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I am working on a webapp in flask and using a services layer to abstract database querying and manipulation away from the views and api routes. Its been suggested that this makes testing easier because you can mock out the services layer, but I am having trouble figuring out a good way to do this. As a simple example, imagine that I have three SQLAlchemy models:

class User(db.Model):
    id = db.Column(db.Integer, primary_key = True)
    email = db.Column(db.String)

class Group(db.Model):
    id = db.Column(db.Integer, primary_key = True)
    name = db.Column

class Transaction(db.Model):
    id = db.Column(db.Integer, primary_key = True)
    from_id = db.Column(db.Integer, db.ForeignKey(''))
    to_id = db.Column(db.Integer, db.ForeignKey(''))
    group_id = db.Column(db.Integer, db.ForeignKey(''))
    amount = db.Column(db.Numeric(precision = 2))

There are users and groups, and transactions (which represent money changing hands) between users. Now I have a that has a bunch of functions for things like checking if certain users or groups exist, checking if a user is a member of a particular group, etc. I use these services in an api route which is sent JSON in a request and uses it to add transactions to the db, something similar to this:

import services

def addtrans():
    # get the values out of the json in the request
    args = request.get_json()
    group_id = args['group_id']
    from_id = args['from']
    to_id = args['to'] 
    amount = args['amount']

    # check that both users exist
    if not services.user_exists(to_id) or not services.user_exists(from_id):
        return "no such users"

    # check that the group exists
    if not services.group_exists(to_id):
        return "no such group"

    # add the transaction to the db
    return "success"

The problem comes when I try to mock out these services for testing. I've been using the mock library, and I'm having to patch the functions from the services module in order to get them to be redirected to mocks, something like this:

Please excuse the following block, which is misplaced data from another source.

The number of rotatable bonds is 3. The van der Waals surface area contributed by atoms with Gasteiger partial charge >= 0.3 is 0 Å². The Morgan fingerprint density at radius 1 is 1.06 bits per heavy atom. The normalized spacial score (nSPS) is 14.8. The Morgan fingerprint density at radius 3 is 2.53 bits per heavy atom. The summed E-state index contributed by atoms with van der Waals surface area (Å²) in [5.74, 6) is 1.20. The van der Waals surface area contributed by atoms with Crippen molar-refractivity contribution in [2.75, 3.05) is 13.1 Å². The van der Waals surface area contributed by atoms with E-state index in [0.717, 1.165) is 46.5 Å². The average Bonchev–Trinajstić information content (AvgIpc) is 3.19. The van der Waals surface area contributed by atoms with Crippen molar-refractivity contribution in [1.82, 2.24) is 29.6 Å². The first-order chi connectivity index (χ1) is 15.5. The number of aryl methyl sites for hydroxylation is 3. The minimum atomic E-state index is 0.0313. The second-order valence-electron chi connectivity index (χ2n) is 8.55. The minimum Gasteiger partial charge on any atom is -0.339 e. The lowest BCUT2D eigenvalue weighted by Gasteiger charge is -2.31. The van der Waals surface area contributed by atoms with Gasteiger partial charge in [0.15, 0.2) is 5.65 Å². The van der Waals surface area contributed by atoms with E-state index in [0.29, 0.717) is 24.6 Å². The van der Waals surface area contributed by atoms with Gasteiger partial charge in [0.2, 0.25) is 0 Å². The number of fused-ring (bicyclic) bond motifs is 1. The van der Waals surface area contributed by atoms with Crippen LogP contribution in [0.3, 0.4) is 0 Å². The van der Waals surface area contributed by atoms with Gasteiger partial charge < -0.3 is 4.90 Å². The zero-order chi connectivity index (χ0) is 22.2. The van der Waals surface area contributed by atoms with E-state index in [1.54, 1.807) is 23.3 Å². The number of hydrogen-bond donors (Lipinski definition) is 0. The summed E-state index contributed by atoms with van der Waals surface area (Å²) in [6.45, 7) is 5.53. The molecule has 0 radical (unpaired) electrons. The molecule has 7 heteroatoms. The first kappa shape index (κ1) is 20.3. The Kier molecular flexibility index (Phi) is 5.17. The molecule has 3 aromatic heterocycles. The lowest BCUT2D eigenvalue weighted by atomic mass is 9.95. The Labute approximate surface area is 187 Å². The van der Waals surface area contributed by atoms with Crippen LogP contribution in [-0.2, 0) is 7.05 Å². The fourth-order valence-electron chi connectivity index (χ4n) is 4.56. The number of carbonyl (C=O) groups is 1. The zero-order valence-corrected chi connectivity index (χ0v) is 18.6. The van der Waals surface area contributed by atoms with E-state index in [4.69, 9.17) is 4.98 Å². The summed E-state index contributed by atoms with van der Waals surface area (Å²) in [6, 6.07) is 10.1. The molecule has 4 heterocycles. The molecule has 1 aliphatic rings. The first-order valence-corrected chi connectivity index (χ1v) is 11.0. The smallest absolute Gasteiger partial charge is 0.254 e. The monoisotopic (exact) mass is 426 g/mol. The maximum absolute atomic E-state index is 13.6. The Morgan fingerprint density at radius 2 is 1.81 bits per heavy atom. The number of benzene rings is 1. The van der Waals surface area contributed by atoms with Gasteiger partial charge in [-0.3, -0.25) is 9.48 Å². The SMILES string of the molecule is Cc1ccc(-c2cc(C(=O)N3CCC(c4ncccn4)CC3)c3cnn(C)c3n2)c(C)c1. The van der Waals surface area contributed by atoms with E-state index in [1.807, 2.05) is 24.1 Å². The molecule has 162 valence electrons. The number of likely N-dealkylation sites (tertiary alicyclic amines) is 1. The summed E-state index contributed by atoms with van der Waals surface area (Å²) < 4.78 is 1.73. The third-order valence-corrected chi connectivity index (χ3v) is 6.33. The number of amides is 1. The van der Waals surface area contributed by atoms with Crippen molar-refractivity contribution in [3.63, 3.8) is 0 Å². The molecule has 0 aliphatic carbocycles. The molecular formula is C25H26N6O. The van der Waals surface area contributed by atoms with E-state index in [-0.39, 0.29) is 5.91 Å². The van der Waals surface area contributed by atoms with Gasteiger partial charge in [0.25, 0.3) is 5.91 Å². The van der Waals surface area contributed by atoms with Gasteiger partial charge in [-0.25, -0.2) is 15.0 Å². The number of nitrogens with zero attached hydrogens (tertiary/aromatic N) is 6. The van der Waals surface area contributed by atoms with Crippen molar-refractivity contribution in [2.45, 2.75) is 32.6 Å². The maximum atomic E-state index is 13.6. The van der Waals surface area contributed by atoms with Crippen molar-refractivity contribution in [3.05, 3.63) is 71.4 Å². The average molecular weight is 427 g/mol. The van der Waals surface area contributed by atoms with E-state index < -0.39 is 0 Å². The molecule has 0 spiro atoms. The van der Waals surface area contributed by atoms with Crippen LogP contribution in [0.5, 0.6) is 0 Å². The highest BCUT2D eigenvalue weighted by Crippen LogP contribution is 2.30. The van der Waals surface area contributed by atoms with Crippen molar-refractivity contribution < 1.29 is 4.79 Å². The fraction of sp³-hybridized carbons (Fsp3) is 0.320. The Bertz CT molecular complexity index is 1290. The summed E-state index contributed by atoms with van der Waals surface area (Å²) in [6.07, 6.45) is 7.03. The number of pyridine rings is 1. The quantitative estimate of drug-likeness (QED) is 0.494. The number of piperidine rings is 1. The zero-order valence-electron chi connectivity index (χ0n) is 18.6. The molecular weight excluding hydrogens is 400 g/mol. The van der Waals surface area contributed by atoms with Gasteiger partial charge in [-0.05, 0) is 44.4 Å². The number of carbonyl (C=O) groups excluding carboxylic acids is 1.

mock = Mock()
mock.user_exists.return_value = True
mock.group_exists.return_value = True

def test_addtrans_route(self):
    assert "success" in routes.addtrans()

This feels bad for any number of reasons. One, patching feels dirty; two, I don't like having to patch every service method I'm using individually (as far as I can tell there's no way to patch out a whole module).

I've thought of a few ways around this.

  1. Reassign so that it refers to my mock rather than the actual services module, something like: = mymock
  2. Have the services be methods of a class which is passed as a keyword argument to each route and simply pass in my mock in the test.
  3. Same as (2), but with a singleton object.

I'm having trouble evaluating these options and thinking of others. How do people who do python web development usually mock services when testing routes that make use of them?

share|improve this question
up vote 3 down vote accepted

You can use dependency injection or inversion of control to achieve a code much simpler to test.

replace this:

def addtrans():
    # check that both users exist
    if not services.user_exists(to_id) or not services.user_exists(from_id):
        return "no such users"


def addtrans(services=services):
    # check that both users exist
    if not services.user_exists(to_id) or not services.user_exists(from_id):
        return "no such users"

what's happening:

  • you are aliasing a global as a local (that's not the important point)
  • you are decoupling your code from services while expecting the same interface.
  • mocking the things you need is much easier


class MockServices:
    def user_exists(id):
        return True

Some resources:

share|improve this answer
Hmmm I was considering something like this. Just to clarify, the services that's passed into the addtrans route is a module? So I would import services at the top of, pass this in as a default keyword argument to every route, and then just override that keyword argument with a mock in my tests? – James Porter Jul 16 '13 at 22:50
since a module is an object, any object with the correct methods/interface would do. – dnozay Jul 16 '13 at 22:57
Awesome, thanks! – James Porter Jul 16 '13 at 23:10

You can patch out the entire services module at the class level of your tests. The mock will then be passed into every method for you to modify.

class MyTestCase(unittest.TestCase):

    def test_my_code_when_services_returns_true(self, mock_services):
        mock_services.user_exists.return_value = True

        self.assertIn('success', routes.addtrans())

    def test_my_code_when_services_returns_false(self, mock_services):
        mock_services.user_exists.return_value = False

        self.assertNotIn('success', routes.addtrans())

Any access of an attribute on a mock gives you a mock object. You can do things like assert that a function was called with the mock_services.return_value.some_method.return_value. It can get kind of ugly so use with caution.

share|improve this answer
Ahh, I see, but I like the dependency injection approach better. – James Porter Jul 16 '13 at 23:11
Sure, whatever you feel comfortable with. – aychedee Jul 17 '13 at 5:12

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